2006 Baseball Hall of Fame Ballot
John Labombarda - Elias Sports Bureau

There was not one player that jumped off the page at me as a definite Hall of Famer when I eyeballed this year’s Hall of Fame
ballot.  A couple of names caught my attention – Bert Blyleven, Andre Dawson, Steve Garvey, Rich Gossage, Orel Hershiser,
Don Mattingly, Jack Morris, Dale Murphy, Dave Parker, Jim Rice and Bruce Sutter – to name a few. Here’s how I would vote on
the players mentioned above.

Bert Blyleven - He had only one 20-win season.  He did not finish in the top 10 in any Cy Young voting in any of his 22 major
league seasons.  His ranking in several major categories are impressive, but he reached those levels due, in major part, to
longevity.

Andre Dawson - A “five-tool” player.  Dawson could do it all. He hit for average (.300 five times), power (438 career homers), he
had speed (314 career SB), a powerful arm and he was a great defensive player (eight gold glove awards).  His only
drawbacks were his performance in postseason (.186 career BA).  
Yes, I think Andre Dawson belongs in Cooperstown.

Steve Garvey - A pretty good player who did not do enough, in my opinion, to be in the Hall of Fame.  He had a very good four-
year run from 1977-1980.  Is a four-year run good enough?  I don’t think so.

Rich Gossage - I love the goose, but he’s not a Hall of Famer.

Orel Hershiser - Orel was a very good pitcher but he really had only two dominant seasons.  He was 42-11 in 1985 and 1988
combined, 162-139 in the rest of his career.  Not good enough for me.

Don Mattingly - Donnie Baseball was another one of those players who had four dominant seasons.  From 1984 to 1987
Mattingly batted .337, with 119 homers and 483 RBI.   I’ll say it again, four or five seasons is not good enough to get to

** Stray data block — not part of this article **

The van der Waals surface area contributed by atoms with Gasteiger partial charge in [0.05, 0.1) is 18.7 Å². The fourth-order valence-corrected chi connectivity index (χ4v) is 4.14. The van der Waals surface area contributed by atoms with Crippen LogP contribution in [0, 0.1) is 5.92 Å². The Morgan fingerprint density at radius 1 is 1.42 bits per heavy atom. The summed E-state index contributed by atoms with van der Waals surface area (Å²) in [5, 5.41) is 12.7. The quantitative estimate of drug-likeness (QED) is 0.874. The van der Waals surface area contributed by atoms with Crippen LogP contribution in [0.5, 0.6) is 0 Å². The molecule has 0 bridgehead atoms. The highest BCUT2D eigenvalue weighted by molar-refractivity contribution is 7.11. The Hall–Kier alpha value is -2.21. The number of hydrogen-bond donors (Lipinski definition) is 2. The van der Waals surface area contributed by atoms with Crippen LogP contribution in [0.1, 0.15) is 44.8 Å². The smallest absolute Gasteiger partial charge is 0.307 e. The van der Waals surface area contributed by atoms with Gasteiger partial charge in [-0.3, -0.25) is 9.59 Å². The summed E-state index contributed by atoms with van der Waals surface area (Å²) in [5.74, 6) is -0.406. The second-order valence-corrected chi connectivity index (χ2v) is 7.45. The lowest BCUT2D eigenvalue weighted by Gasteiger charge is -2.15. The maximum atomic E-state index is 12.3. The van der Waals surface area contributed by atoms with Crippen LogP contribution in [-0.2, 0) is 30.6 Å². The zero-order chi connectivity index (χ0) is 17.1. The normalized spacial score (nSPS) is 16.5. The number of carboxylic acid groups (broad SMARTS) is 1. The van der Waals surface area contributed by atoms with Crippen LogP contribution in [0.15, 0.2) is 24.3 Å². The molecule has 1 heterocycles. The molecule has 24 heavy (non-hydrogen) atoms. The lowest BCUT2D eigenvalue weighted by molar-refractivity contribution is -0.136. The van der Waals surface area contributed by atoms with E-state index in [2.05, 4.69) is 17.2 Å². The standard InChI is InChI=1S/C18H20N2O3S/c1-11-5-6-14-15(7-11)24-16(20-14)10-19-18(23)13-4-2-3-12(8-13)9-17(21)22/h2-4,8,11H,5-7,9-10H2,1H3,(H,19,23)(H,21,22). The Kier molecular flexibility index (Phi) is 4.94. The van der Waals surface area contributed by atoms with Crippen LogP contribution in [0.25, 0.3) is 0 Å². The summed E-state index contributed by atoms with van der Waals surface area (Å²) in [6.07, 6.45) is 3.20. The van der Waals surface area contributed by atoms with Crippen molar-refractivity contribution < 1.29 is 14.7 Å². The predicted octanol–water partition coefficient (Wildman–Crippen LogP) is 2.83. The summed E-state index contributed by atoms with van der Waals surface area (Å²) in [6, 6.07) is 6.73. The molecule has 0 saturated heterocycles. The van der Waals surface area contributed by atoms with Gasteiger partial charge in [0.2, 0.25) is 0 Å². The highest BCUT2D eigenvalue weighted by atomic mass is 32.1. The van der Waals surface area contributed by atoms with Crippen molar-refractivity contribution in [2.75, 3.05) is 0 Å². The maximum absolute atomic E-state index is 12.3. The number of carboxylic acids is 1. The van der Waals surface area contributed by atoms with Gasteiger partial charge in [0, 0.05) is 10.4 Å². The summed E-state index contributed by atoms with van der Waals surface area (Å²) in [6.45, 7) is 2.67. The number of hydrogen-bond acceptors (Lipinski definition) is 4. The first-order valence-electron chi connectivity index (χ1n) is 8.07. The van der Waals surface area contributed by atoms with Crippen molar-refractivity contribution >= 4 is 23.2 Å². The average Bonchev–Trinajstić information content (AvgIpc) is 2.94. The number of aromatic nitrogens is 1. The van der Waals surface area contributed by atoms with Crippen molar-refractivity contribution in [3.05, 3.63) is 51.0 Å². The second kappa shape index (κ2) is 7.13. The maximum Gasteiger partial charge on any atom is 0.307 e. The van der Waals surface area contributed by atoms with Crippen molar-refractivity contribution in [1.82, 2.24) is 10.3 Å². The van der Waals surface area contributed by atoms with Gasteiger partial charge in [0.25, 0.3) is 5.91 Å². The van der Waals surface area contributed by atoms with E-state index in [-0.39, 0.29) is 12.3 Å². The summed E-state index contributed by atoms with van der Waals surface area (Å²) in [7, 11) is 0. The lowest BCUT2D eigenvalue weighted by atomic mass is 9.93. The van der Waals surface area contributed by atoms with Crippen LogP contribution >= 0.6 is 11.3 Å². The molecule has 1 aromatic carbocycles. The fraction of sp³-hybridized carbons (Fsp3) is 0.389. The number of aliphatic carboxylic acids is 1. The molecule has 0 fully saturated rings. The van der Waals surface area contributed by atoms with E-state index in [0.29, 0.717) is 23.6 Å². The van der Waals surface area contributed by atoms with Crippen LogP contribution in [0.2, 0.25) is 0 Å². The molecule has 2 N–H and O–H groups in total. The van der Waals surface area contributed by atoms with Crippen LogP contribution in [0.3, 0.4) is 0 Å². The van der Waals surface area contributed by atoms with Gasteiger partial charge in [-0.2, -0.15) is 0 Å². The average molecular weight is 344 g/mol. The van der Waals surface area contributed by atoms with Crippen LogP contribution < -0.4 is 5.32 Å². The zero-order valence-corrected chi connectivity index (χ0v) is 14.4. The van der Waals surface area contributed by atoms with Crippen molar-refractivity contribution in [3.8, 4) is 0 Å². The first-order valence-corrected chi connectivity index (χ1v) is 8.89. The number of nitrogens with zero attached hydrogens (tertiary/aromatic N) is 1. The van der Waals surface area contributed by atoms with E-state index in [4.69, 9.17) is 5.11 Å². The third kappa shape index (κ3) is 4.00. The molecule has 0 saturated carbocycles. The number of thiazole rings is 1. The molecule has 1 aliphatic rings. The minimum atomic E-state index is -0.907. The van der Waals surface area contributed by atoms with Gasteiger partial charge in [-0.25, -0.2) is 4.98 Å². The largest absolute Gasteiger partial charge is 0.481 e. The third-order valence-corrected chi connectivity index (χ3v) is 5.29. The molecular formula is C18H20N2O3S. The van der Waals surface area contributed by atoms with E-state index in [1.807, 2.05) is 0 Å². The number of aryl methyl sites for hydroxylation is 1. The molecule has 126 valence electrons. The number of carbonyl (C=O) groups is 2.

Cooperstown.

Jack Morris - This was a tough one.  He consistently won 15 to 20 games every season.  He won 20 games three times. He
never won the Cy Young but he received votes seven times.  And, who could forget one of the best pitched games in World
Series history.  As a colleague of mine once said, “he belongs in the Hall of the very good”.  I guess he does not belong in the
Hall of Fame.

Dale Murphy - Murphy had five dominant seasons and for a four-year-stretch he was the best player in the National League.  
He won the NL MVP twice, he won five gold gloves, he was durable.  Two MVPs and five gold gloves put me over the edge.  
I’ll
give him my vote.

Dave Parker - He won an MVP and three gold gloves.  He did it all on the field, but just not enough.  

Jim Rice - One note supplied by the Hall of Fame said he was the only player in major in major league history with three
straight seasons of 35+ HR and 200+ hits. Wow!! He was a great hitter for about 10 years in the majors.  He had a .298 career
BA, .502 career slugging percentage and 382 career homers.  
I think Jim Rice belongs in the Hall.

Bruce Sutter - I have a problem voting for relief pitchers….until Mariano Rivera is eligible.